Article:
Above all, I was able to work diachronically, to understand how Aristotle’s theory was discussed over the centuries, and developed into different views. In the third and final phase, I wrote the monographic essay at the beginning of the volume. This study combines my previous research: identifying  I identified the theoretical problems left by Aristotle, and the different answers that interpreters gave before Pomponazzi; then I focused on Pomponazzi’s position as such, and in relation to the medieval debate; finally, I discussed the material and philological aspects of Pomponazzi’s texts.

What would you like readers to remember about your book?

I hope readers will understand that the theory of the elements has been a must in debates of natural philosophy for many centuries. For more than 1,500 years, intellectuals of all backgrounds and professions – Aristotelian commentators, university teachers, physicians, theologians – considered it essential to address this theory because it had to do with a problem common to all: what is the physical universe made up of? What are the constituent parts of the bodies?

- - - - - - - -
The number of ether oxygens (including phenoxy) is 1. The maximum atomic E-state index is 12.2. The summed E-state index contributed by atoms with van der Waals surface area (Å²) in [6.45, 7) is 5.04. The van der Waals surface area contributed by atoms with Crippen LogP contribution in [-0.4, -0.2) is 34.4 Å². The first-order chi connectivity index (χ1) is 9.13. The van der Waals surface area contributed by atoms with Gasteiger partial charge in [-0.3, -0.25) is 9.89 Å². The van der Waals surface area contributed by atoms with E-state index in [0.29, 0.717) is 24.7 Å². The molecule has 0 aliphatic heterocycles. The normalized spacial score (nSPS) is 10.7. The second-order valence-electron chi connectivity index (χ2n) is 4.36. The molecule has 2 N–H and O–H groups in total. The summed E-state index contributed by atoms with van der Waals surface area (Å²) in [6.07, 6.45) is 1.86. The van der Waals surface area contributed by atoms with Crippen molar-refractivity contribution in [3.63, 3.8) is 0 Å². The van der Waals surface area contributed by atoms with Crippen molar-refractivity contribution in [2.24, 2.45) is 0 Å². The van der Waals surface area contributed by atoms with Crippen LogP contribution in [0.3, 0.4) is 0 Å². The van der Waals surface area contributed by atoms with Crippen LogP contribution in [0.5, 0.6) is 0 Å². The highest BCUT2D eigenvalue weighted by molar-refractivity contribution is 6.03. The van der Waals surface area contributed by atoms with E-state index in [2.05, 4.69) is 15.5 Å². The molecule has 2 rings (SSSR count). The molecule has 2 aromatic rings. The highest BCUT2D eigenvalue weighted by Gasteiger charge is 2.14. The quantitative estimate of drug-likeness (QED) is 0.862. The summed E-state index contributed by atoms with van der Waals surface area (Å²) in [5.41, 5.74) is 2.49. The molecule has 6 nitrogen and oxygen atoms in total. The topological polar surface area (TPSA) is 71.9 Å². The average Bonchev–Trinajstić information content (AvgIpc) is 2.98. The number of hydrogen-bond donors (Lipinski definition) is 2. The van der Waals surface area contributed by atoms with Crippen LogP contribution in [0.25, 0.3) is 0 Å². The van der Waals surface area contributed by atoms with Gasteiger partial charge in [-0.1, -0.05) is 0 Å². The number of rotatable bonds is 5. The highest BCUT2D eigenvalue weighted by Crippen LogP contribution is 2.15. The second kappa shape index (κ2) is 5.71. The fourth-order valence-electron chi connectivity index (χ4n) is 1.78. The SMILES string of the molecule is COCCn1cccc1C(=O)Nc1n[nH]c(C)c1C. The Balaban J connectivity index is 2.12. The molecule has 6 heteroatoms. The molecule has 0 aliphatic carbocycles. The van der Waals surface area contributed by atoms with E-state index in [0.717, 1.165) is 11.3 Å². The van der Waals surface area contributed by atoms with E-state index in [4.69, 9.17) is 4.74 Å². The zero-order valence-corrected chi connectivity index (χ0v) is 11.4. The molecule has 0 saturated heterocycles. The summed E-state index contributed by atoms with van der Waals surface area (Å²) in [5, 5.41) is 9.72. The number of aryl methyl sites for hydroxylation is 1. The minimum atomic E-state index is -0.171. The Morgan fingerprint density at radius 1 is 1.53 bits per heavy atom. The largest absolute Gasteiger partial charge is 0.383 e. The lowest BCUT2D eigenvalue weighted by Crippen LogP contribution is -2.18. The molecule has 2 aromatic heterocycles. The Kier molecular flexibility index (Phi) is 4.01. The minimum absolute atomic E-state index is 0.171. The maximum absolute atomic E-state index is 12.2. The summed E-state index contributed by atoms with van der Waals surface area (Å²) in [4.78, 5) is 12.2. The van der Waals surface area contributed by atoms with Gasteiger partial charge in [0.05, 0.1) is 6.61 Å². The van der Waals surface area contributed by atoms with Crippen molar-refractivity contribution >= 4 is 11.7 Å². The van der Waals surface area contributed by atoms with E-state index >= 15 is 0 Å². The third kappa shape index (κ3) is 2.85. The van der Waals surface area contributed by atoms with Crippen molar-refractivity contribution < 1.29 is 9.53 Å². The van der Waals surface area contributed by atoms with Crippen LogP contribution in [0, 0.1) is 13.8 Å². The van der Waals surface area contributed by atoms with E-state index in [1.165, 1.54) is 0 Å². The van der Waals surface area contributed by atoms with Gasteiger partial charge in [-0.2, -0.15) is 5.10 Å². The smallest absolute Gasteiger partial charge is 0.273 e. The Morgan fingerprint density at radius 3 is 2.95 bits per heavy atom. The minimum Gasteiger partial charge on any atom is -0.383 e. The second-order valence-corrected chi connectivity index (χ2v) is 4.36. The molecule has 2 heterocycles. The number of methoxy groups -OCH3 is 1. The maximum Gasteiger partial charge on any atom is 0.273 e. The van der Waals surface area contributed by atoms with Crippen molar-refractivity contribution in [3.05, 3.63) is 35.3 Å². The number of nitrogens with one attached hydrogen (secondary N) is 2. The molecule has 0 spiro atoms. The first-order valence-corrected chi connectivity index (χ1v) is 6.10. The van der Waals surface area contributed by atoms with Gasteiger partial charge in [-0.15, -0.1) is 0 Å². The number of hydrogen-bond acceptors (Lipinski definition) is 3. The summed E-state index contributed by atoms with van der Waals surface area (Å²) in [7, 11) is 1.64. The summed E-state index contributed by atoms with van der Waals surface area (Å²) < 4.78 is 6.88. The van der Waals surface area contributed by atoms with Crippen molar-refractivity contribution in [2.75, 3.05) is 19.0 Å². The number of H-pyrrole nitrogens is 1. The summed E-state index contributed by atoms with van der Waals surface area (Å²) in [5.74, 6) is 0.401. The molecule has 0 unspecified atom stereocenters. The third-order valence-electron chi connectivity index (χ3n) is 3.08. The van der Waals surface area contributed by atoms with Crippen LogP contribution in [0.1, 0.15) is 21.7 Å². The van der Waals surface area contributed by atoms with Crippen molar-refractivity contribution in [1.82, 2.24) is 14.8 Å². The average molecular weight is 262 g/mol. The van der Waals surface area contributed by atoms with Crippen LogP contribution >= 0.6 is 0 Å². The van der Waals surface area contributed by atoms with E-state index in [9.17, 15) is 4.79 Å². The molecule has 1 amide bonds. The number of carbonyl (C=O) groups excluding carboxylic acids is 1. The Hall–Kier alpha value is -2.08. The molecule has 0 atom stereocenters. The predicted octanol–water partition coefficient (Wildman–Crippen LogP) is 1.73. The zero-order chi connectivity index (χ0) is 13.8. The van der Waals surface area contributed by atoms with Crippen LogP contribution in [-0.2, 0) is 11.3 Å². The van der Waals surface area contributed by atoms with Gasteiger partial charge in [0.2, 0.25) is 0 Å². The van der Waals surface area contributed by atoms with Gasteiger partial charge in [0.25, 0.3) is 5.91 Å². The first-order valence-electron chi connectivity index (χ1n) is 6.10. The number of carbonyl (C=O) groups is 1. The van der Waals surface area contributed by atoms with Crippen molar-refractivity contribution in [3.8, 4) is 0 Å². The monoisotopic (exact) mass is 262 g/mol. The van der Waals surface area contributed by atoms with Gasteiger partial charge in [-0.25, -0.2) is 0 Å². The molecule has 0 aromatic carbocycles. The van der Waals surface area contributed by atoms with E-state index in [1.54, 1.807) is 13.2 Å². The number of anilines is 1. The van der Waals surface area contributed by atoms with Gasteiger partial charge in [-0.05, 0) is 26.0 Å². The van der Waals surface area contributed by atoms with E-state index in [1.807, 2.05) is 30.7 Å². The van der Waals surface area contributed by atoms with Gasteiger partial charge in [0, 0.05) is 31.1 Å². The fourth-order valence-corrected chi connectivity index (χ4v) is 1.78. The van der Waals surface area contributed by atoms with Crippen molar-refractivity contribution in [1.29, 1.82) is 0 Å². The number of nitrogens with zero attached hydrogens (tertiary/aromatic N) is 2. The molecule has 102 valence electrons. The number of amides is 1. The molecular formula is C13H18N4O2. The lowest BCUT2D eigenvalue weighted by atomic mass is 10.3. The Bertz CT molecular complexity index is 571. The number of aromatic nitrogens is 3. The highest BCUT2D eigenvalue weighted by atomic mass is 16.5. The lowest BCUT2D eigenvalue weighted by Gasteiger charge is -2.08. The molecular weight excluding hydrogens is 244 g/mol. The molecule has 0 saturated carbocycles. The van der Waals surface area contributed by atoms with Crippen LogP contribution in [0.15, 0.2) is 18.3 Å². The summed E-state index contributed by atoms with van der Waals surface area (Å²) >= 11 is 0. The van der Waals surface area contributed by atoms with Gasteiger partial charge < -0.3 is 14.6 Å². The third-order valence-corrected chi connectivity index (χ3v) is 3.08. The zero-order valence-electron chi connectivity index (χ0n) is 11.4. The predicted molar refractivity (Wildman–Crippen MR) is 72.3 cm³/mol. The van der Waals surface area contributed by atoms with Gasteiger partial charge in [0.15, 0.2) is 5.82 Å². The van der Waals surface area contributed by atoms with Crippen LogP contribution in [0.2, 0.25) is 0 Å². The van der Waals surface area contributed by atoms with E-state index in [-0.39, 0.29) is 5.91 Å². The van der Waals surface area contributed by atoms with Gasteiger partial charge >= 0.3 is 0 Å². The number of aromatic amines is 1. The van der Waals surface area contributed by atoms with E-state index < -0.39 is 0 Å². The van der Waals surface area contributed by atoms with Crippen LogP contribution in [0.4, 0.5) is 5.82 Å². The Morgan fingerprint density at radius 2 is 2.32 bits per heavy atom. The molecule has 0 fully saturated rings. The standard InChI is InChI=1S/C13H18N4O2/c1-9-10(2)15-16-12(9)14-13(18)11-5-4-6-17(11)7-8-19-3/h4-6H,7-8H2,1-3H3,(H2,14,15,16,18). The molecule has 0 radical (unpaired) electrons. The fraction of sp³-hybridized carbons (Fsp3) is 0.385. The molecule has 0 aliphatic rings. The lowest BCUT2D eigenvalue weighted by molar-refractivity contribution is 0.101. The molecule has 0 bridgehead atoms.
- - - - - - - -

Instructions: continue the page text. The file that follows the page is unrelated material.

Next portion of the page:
I also hope that readers will come to know and appreciate the originality of Pietro Pomponazzi’s thought, which stands out for the breadth and acumen of his doctrine of the elements. The comparison between Pomponazzi and the various medieval views on the question of the elements shows that he offered the broadest and most analytical overview of the debate in the Renaissance, before the theory of the elements was superseded by the new chemical theories.